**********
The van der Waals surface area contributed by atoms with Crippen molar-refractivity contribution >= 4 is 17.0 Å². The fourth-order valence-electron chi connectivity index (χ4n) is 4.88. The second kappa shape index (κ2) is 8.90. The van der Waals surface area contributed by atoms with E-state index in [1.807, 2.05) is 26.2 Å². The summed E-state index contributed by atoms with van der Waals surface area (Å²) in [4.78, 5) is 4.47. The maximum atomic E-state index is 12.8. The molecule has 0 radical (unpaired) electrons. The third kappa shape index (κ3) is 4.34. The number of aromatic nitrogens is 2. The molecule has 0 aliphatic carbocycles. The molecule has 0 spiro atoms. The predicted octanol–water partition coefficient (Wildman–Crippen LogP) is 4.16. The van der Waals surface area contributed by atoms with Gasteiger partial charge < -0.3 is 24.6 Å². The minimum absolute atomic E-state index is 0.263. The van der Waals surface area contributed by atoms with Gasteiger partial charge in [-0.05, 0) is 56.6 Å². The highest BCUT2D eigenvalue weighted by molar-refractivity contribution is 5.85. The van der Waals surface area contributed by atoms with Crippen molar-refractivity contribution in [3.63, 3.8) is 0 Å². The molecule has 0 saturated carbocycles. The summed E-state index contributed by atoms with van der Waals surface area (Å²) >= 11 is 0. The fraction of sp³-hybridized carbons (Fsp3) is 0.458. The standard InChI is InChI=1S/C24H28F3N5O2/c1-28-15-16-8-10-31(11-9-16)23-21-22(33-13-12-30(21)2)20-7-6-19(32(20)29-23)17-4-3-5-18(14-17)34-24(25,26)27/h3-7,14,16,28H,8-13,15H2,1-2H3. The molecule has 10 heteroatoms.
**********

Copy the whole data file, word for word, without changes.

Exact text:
The van der Waals surface area contributed by atoms with Crippen molar-refractivity contribution >= 4 is 17.0 Å². The fourth-order valence-electron chi connectivity index (χ4n) is 4.88. The second kappa shape index (κ2) is 8.90. The van der Waals surface area contributed by atoms with E-state index in [1.807, 2.05) is 26.2 Å². The summed E-state index contributed by atoms with van der Waals surface area (Å²) in [4.78, 5) is 4.47. The maximum atomic E-state index is 12.8. The molecule has 0 radical (unpaired) electrons. The third kappa shape index (κ3) is 4.34. The number of aromatic nitrogens is 2. The molecule has 0 aliphatic carbocycles. The molecule has 0 spiro atoms. The predicted octanol–water partition coefficient (Wildman–Crippen LogP) is 4.16. The van der Waals surface area contributed by atoms with Gasteiger partial charge < -0.3 is 24.6 Å². The minimum absolute atomic E-state index is 0.263. The van der Waals surface area contributed by atoms with Gasteiger partial charge in [-0.05, 0) is 56.6 Å². The highest BCUT2D eigenvalue weighted by molar-refractivity contribution is 5.85. The van der Waals surface area contributed by atoms with Crippen molar-refractivity contribution in [3.63, 3.8) is 0 Å². The molecule has 0 saturated carbocycles. The summed E-state index contributed by atoms with van der Waals surface area (Å²) >= 11 is 0. The fraction of sp³-hybridized carbons (Fsp3) is 0.458. The standard InChI is InChI=1S/C24H28F3N5O2/c1-28-15-16-8-10-31(11-9-16)23-21-22(33-13-12-30(21)2)20-7-6-19(32(20)29-23)17-4-3-5-18(14-17)34-24(25,26)27/h3-7,14,16,28H,8-13,15H2,1-2H3. The molecule has 10 heteroatoms.